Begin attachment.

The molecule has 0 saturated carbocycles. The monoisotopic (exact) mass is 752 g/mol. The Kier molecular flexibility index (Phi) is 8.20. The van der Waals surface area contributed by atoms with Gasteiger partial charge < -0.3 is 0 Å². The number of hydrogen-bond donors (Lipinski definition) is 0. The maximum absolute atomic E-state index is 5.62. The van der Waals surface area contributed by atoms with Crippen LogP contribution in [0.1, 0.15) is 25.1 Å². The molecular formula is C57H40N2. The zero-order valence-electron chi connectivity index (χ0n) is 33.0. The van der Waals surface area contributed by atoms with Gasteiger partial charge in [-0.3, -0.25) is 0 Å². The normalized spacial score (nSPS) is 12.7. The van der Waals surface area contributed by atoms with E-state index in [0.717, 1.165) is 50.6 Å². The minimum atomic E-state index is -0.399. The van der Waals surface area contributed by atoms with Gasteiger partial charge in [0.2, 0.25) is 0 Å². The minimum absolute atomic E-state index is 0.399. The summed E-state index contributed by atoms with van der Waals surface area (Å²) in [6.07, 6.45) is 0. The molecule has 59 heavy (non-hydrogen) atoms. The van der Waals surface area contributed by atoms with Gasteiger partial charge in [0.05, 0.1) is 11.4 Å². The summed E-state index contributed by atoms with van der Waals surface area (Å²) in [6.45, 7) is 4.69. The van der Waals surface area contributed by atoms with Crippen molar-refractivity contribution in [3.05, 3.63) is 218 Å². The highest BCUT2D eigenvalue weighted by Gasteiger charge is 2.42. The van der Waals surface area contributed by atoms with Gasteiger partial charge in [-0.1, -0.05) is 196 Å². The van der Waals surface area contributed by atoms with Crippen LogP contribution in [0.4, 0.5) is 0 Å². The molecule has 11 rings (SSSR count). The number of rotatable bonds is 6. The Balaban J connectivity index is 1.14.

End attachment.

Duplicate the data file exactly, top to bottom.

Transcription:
The molecule has 0 saturated carbocycles. The monoisotopic (exact) mass is 752 g/mol. The Kier molecular flexibility index (Phi) is 8.20. The van der Waals surface area contributed by atoms with Gasteiger partial charge < -0.3 is 0 Å². The number of hydrogen-bond donors (Lipinski definition) is 0. The maximum absolute atomic E-state index is 5.62. The van der Waals surface area contributed by atoms with Crippen LogP contribution in [0.1, 0.15) is 25.1 Å². The molecular formula is C57H40N2. The zero-order valence-electron chi connectivity index (χ0n) is 33.0. The van der Waals surface area contributed by atoms with Gasteiger partial charge in [-0.3, -0.25) is 0 Å². The normalized spacial score (nSPS) is 12.7. The van der Waals surface area contributed by atoms with E-state index in [0.717, 1.165) is 50.6 Å². The minimum atomic E-state index is -0.399. The van der Waals surface area contributed by atoms with Gasteiger partial charge in [0.2, 0.25) is 0 Å². The minimum absolute atomic E-state index is 0.399. The summed E-state index contributed by atoms with van der Waals surface area (Å²) in [6.07, 6.45) is 0. The molecule has 59 heavy (non-hydrogen) atoms. The van der Waals surface area contributed by atoms with Gasteiger partial charge in [0.05, 0.1) is 11.4 Å². The summed E-state index contributed by atoms with van der Waals surface area (Å²) in [6.45, 7) is 4.69. The van der Waals surface area contributed by atoms with Crippen molar-refractivity contribution in [3.05, 3.63) is 218 Å². The highest BCUT2D eigenvalue weighted by Gasteiger charge is 2.42. The van der Waals surface area contributed by atoms with Gasteiger partial charge in [-0.1, -0.05) is 196 Å². The van der Waals surface area contributed by atoms with Crippen LogP contribution in [0.4, 0.5) is 0 Å². The molecule has 11 rings (SSSR count). The number of rotatable bonds is 6. The Balaban J connectivity index is 1.14.